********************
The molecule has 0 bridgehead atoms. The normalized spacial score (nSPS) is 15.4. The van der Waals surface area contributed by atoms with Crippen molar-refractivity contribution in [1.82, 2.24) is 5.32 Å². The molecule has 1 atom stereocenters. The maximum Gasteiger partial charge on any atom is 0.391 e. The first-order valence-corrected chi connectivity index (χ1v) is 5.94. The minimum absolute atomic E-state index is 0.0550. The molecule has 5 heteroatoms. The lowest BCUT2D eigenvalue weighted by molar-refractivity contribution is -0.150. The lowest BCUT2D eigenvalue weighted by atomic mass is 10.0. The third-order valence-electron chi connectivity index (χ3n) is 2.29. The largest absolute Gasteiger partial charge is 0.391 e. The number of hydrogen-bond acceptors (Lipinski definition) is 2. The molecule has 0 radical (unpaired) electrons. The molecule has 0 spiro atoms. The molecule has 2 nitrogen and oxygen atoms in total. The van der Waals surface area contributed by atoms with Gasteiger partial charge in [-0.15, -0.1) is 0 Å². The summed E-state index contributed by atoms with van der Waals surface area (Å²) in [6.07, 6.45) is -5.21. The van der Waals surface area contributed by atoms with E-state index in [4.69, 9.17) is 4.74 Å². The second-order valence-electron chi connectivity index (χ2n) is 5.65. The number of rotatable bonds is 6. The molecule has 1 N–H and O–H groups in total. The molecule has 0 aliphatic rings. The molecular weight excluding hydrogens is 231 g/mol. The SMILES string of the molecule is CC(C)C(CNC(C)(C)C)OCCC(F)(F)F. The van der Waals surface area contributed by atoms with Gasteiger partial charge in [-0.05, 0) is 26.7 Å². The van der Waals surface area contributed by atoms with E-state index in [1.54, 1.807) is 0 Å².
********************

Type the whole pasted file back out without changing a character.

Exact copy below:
The molecule has 0 bridgehead atoms. The normalized spacial score (nSPS) is 15.4. The van der Waals surface area contributed by atoms with Crippen molar-refractivity contribution in [1.82, 2.24) is 5.32 Å². The molecule has 1 atom stereocenters. The maximum Gasteiger partial charge on any atom is 0.391 e. The first-order valence-corrected chi connectivity index (χ1v) is 5.94. The minimum absolute atomic E-state index is 0.0550. The molecule has 5 heteroatoms. The lowest BCUT2D eigenvalue weighted by molar-refractivity contribution is -0.150. The lowest BCUT2D eigenvalue weighted by atomic mass is 10.0. The third-order valence-electron chi connectivity index (χ3n) is 2.29. The largest absolute Gasteiger partial charge is 0.391 e. The number of hydrogen-bond acceptors (Lipinski definition) is 2. The molecule has 0 radical (unpaired) electrons. The molecule has 0 spiro atoms. The molecule has 2 nitrogen and oxygen atoms in total. The van der Waals surface area contributed by atoms with Gasteiger partial charge in [-0.15, -0.1) is 0 Å². The summed E-state index contributed by atoms with van der Waals surface area (Å²) in [6.07, 6.45) is -5.21. The van der Waals surface area contributed by atoms with E-state index in [4.69, 9.17) is 4.74 Å². The second-order valence-electron chi connectivity index (χ2n) is 5.65. The number of rotatable bonds is 6. The molecule has 1 N–H and O–H groups in total. The molecule has 0 aliphatic rings. The molecular weight excluding hydrogens is 231 g/mol. The SMILES string of the molecule is CC(C)C(CNC(C)(C)C)OCCC(F)(F)F. The van der Waals surface area contributed by atoms with Gasteiger partial charge in [-0.05, 0) is 26.7 Å². The van der Waals surface area contributed by atoms with E-state index in [1.54, 1.807) is 0 Å².